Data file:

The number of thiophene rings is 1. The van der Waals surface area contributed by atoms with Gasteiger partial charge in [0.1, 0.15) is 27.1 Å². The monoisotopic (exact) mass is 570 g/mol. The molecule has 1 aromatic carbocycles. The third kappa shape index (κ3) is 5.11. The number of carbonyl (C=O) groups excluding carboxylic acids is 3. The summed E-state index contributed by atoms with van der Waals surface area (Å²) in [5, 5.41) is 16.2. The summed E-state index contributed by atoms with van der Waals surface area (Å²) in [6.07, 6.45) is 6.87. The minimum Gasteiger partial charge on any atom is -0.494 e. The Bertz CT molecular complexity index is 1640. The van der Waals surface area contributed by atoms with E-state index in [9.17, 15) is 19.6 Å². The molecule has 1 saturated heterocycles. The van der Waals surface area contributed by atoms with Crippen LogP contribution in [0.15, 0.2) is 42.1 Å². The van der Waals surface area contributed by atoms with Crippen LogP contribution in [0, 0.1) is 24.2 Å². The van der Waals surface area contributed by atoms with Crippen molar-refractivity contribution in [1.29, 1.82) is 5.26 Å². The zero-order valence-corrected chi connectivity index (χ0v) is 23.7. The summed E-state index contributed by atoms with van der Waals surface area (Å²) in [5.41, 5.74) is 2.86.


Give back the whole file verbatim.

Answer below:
The number of thiophene rings is 1. The van der Waals surface area contributed by atoms with Gasteiger partial charge in [0.1, 0.15) is 27.1 Å². The monoisotopic (exact) mass is 570 g/mol. The molecule has 1 aromatic carbocycles. The third kappa shape index (κ3) is 5.11. The number of carbonyl (C=O) groups excluding carboxylic acids is 3. The summed E-state index contributed by atoms with van der Waals surface area (Å²) in [5, 5.41) is 16.2. The summed E-state index contributed by atoms with van der Waals surface area (Å²) in [6.07, 6.45) is 6.87. The minimum Gasteiger partial charge on any atom is -0.494 e. The Bertz CT molecular complexity index is 1640. The van der Waals surface area contributed by atoms with E-state index in [9.17, 15) is 19.6 Å². The molecule has 1 saturated heterocycles. The van der Waals surface area contributed by atoms with Crippen LogP contribution in [0.15, 0.2) is 42.1 Å². The van der Waals surface area contributed by atoms with Crippen LogP contribution in [0, 0.1) is 24.2 Å². The van der Waals surface area contributed by atoms with Crippen molar-refractivity contribution in [1.29, 1.82) is 5.26 Å². The zero-order valence-corrected chi connectivity index (χ0v) is 23.7. The summed E-state index contributed by atoms with van der Waals surface area (Å²) in [5.41, 5.74) is 2.86.